IAS Gyan

Daily News Analysis


19th March, 2024 International News


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Picture Courtesy: https://www.thehindu.com/news/national/what-do-ftas-with-european-countries-signal-explained/article67964270.ece/amp/

Context: The India-EFTA Trade and Economic Partnership Agreement (TEPA) aims to boost trade and investment between India and EFTA members Switzerland, Norway, Iceland, and Liechtenstein.

Key Components of India-EFTA Trade and Economic Partnership Agreement (TEPA)

  • Investment: TEPA aspires to attract $100 billion in investments from EFTA countries (Switzerland, Norway, Iceland, and Liechtenstein) to India over 15 years, potentially creating millions of employment. However, meeting this aim is dependent on India's economic development rate and the returns on EFTA investments.
  • Trade in Goods: India will reduce tariffs on the majority of EFTA products within an agreed-upon timeframe. This favours EFTA exports of seafood, fruits, machinery, medical equipment, and other products. Importantly, gold, a key EFTA import, is excluded. India's exports are unlikely to increase significantly, as EFTA nations currently have low or free tariffs on Indian goods.
  • Trade-in Services: Both sides agree to liberalise certain industries. Yoga instructors and traditional medicine practitioners from India will have greater access to Norway and easier movement of skilled professionals to EFTA countries. Regulatory regulations in each country can continue to have an impact on service delivery.
  • Sustainable Development: TEPA, a first for India, includes a chapter on sustainable development, which addresses environmental and labour issues. This may result in scrutiny of India's compliance with certain requirements.
  • Intellectual Property Rights: The agreement recognises EFTA's need for enhanced IPR protection beyond WTO guidelines. This has the potential to influence India's internal patent regulatory systems.


  • Regulatory challenges: Regulatory obstacles in each country might prevent the smooth implementation of the agreement, hurting trade and investment flows.
  • Economic uncertainty: The achievement of investment and job creation targets is dependent on India's economic development rate and the return on EFTA investments, which presents challenges in an unpredictable economic environment.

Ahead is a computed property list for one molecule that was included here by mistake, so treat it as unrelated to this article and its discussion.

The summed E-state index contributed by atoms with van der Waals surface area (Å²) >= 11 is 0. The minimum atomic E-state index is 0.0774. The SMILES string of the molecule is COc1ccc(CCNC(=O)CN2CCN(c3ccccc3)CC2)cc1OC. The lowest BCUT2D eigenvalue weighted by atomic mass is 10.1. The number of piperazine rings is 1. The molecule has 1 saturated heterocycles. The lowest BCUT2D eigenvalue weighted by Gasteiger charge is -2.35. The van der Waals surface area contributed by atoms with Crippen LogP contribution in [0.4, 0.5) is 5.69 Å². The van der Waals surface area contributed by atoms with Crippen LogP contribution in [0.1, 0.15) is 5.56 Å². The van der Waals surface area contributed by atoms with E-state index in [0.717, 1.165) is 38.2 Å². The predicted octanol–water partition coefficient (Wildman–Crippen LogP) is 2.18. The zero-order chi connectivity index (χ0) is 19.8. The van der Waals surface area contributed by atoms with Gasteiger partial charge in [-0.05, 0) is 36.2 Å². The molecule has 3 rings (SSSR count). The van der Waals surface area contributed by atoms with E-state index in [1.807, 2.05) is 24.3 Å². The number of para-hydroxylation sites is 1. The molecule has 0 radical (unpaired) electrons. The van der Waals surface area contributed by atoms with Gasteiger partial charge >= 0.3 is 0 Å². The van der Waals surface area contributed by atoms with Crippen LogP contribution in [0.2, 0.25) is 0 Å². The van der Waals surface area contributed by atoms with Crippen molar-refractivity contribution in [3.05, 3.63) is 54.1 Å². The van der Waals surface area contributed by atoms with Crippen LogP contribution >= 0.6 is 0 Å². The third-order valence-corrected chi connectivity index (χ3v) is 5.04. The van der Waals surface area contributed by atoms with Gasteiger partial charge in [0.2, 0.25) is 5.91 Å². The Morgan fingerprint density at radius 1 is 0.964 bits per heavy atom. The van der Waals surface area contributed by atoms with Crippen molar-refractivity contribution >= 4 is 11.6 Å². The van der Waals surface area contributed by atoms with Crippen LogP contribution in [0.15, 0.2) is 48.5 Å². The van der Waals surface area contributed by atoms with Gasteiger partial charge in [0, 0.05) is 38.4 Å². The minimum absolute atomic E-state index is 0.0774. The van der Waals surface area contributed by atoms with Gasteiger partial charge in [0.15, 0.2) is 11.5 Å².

• Service Delivery: Each country's regulatory framework may have an impact on service delivery, perhaps affecting ease of offering.
  • Balancing Sustainable Development: Implementing environmental and labour standards while striking a balance with trade liberalisation may be difficult.
  • Intellectual Property Rights Compliance: Domestic laws amended to comply with IPR provisions may be scrutinised and require additional revisions.

Way Forward

  • Continuous discussion and cooperation between India and the EFTA countries are required for TEPA's effective implementation.
  • Regular monitoring and evaluation of progress towards investment targets and other important objectives will assist in addressing problems and ensuring the agreement's success.


  • The India-EFTA Trade and Economic Partnership Agreement (TEPA) is a key step towards deeper economic integration between India and the EFTA countries. While it provides potential for trade and investment, issues like regulatory barriers and economic uncertainty must be addressed. With careful planning and coordination, TEPA can promote long-term progress and success for all parties involved.

Must Read Articles:

INDIA’S TRADE AGREEMENT WITH EFTA:  https://www.iasgyan.in/daily-current-affairs/indias-trade-agreement-with-efta#:~:text=Context%3A%20The%20Trade%20and%20Economic,cooperation%20between%20the%20two%20countries.


Q. While Free Trade Agreements (FTAs) can open up new opportunities, they can also result in employment losses in particular industries due to increasing competition. How to reduce employment losses in sensitive industries while increasing employment in a free trade environment?